It seemed certain that Smith’s side would once again be competing for the game’s top prizes at the end of the campaign but, below the surface, there were already one or two warning signs.

Before facing the Broncos, Warrington had already lost their final pre-season fixture (12-0 at home to Huddersfield) and their opening Super League game (20-12 against Catalans Dragons in Perpignan).

They would also be without second row Ben Currie, their leading tryscorer for the previous two seasons and best player, until July because of his cruciate ligament injury and, in the short-term at least, the gifted Chris Sandow would be missed.

Warrington’s two remaining Australians, Gidley (35 in June) and Ashton Sims (32 in February), were also coming to the end of their careers as was Super Bennie Westwood (36 in July).

Added to that, none of the close-season signings would turn out to be as good as hoped.

Warrington lost their opening six Super League games to leave them bottom of the table and ending any hope of retaining the League Leaders’ Shield.

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Warrington Guardian:

Glum faces all round after Wolves' defeat at St Helens, their sixth in a row at the start of the Super League campaign. Pictures by Mike Boden

Included in that run was a 22-8 defeat at newly-promoted Leigh, where Gidley became the first player in the world to wear a Playercam during a match.

At half-time at Leigh Sports Village, with Warrington trailing 12-2 and Gidley unhappy with his own performance, the Playercam was removed.

Leigh, with two tries from Gareth Hock and with Mickey Higham at hooker, still won.

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Kurt Gidley became the first Super League player to wear a 'Playercam' during The Wire's 22-8 defeat at Leigh in March.

Warrington stopped the rot on April 1 with a 22-22 draw against Hull, when Matty Russell scored his first hat-trick for the club, and followed that with five wins in six Super League matches to start moving up the table.

But the poor start to the season meant that Warrington’s best chance of winning silverware was in the Ladbrokes Challenge Cup.

Warrington were drawn at home to Widnes in the sixth round when Kevin Brown grabbed a hat-trick in a 34-20 victory despite being booed throughout by fans of his former club.

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Kevin Brown scored a hat-trick against former side Widnes in the Challenge Cup fifth round. Picture by Mike Boden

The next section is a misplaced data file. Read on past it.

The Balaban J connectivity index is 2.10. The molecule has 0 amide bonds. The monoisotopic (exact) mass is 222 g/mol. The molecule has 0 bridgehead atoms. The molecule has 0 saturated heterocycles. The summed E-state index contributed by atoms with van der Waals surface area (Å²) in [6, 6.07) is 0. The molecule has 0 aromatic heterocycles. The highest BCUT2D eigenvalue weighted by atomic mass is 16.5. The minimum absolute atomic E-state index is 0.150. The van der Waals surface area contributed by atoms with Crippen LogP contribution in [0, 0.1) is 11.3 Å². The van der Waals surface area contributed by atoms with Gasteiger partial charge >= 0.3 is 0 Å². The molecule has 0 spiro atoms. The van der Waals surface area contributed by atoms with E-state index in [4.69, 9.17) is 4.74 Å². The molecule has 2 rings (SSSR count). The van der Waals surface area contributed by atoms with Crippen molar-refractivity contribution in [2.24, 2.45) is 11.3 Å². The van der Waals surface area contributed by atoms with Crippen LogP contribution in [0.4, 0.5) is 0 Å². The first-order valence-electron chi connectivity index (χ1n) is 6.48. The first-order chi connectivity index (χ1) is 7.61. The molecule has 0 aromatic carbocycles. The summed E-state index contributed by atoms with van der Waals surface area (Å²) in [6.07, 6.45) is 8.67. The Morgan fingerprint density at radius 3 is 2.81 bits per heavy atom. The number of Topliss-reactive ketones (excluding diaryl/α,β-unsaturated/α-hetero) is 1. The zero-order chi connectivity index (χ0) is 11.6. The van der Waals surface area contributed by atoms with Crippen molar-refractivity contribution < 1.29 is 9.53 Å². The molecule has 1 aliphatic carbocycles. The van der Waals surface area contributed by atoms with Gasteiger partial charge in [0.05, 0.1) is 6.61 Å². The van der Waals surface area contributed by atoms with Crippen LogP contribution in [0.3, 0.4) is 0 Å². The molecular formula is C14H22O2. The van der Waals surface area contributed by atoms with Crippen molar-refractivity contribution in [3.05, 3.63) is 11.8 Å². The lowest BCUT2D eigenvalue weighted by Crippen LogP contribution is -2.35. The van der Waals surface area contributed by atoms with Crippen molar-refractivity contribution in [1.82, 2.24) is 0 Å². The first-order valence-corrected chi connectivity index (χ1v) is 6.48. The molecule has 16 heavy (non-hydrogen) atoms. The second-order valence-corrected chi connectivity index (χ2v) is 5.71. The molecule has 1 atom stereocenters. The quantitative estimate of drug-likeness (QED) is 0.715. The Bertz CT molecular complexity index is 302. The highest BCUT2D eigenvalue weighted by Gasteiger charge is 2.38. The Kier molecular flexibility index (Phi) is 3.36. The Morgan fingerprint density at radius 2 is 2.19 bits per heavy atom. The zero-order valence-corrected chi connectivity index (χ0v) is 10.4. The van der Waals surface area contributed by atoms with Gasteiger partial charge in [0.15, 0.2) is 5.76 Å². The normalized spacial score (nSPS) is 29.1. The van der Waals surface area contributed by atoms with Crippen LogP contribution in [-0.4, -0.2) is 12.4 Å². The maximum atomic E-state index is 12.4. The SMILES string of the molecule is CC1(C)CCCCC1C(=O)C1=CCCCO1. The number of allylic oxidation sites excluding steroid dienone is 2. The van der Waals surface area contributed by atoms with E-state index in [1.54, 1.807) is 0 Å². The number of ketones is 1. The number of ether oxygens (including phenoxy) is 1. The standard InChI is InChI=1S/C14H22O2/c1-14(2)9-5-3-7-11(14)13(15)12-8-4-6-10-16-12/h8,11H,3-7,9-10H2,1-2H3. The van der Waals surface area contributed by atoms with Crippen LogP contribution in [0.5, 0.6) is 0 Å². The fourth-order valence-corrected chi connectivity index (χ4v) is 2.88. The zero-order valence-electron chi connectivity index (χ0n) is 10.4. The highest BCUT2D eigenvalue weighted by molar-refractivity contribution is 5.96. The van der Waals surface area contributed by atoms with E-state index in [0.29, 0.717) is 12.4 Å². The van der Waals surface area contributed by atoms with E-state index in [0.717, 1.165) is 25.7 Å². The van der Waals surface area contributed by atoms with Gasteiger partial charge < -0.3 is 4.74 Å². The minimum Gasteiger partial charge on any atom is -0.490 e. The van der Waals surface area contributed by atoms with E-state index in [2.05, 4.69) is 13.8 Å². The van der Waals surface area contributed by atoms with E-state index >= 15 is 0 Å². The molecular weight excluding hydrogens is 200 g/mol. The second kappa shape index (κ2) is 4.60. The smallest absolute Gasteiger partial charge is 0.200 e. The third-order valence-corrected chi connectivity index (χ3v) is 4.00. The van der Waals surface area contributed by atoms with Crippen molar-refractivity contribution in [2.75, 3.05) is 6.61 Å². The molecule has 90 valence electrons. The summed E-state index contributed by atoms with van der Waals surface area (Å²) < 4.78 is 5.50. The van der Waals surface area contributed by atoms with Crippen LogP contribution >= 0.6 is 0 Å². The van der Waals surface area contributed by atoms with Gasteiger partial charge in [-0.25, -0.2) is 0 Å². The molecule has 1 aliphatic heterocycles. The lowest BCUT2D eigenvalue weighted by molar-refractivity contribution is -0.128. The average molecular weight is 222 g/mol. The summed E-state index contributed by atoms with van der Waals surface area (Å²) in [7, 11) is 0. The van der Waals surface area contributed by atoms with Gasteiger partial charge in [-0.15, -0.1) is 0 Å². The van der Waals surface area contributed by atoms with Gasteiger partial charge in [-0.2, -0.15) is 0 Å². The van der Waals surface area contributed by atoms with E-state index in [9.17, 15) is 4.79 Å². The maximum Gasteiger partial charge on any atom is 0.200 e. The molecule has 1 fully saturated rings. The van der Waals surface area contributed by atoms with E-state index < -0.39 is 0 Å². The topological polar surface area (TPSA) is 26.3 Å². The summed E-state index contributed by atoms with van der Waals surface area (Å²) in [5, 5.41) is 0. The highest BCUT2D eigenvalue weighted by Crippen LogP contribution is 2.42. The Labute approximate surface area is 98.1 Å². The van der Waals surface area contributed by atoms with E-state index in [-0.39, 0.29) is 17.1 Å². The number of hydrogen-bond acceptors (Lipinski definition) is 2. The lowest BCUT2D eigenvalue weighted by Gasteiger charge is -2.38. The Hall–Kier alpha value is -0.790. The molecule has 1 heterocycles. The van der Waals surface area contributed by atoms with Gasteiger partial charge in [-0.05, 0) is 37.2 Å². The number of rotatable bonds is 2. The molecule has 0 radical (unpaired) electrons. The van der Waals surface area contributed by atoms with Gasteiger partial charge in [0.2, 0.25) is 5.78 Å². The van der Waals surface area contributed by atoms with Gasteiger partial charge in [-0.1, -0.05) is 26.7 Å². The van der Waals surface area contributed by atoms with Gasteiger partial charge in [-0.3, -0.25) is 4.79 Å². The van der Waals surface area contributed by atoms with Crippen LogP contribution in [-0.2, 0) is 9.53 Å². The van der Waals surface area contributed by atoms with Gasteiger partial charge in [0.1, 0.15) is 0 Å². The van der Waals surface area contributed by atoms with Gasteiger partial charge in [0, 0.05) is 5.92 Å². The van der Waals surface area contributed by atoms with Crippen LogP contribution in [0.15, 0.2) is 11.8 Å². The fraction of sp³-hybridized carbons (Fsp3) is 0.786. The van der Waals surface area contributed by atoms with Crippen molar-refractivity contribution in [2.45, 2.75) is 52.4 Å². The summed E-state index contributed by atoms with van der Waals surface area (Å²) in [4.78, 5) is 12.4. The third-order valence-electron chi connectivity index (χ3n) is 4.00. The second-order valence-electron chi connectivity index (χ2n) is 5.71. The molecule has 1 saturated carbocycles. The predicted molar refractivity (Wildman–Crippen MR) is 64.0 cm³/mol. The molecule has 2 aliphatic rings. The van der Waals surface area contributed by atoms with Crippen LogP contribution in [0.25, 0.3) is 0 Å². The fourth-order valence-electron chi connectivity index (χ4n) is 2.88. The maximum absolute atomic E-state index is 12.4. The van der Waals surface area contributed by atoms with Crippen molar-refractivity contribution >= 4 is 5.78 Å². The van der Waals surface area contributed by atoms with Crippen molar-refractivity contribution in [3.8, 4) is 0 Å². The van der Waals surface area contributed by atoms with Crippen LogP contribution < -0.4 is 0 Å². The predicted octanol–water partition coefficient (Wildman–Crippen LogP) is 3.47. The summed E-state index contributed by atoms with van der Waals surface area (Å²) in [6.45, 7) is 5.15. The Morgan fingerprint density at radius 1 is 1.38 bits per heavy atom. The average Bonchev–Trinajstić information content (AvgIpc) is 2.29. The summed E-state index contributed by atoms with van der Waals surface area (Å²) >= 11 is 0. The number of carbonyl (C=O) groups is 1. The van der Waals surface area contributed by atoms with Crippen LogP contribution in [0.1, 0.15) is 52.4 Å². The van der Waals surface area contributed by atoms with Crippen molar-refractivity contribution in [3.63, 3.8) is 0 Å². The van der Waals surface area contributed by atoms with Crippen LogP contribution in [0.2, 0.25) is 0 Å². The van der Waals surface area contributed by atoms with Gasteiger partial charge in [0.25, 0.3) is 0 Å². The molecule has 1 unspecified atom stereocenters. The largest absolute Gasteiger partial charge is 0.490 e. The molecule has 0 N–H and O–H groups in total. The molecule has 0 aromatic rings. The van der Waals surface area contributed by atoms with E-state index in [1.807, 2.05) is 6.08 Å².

Warrington were paired with Wigan in the quarter-finals and the result was a thrilling match shown live on the BBC.

Wolves were always chasing the game but the outcome was in doubt until the very end.

Two tries from Joe Burgess, both converted by George Williams, got Wigan off to a flying start before two tries from Ryan Atkins, both from pinpoint kicks and both converted by Declan Patton, levelled things at 12-12.

A try from Liam Marshall (who had already scored four against Warrington at the Halliwell Jones Stadium in the league) and another Williams conversion made it 18-12 to the visitors at half-time.

A Williams penalty nudged Wigan ahead 20-12 before a try from Andre Savelio, converted by Patton, and a Patton penalty made it 20-20 with 16 minutes left to play.

Once again, though, Warrington were unable to get a grip on the scoreboard as John Bateman scored the fourth Wigan try.

Williams added the conversion and full-back Sam Tomkins kicked a drop goal to put the visitors seven points clear with seven minutes remaining.

All seemed lost until Kurt Gidley dummied his way over from close range and Patton added the goal to make it 27-26.

Now the real drama began as Joe Burgess sent his kick-off out on the full to give Stefan Ratchford the chance to win the game with a penalty from half way.

The full-back struck the ball well enough but it drifted just wide.

Still Warrington were not finished and Declan Patton had the chance to kick a drop goal and send the tie into golden point extra time but he screwed his effort off target.

Come the final hooter, the Warrington players slumped to the ground in despair. There would be no return trip to Wembley and the trophy cabinet would be bare.

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Joy for Wigan but despair for Wolves in the Challenge Cup quarter-finals. Picture by Mike Boden

Wigan would return to the Halliwell Jones Stadium in July for the semi-final against Salford while Warrington would have to win their five remaining games in the regular Super League season to salvage their campaign and qualify for the Super 8s.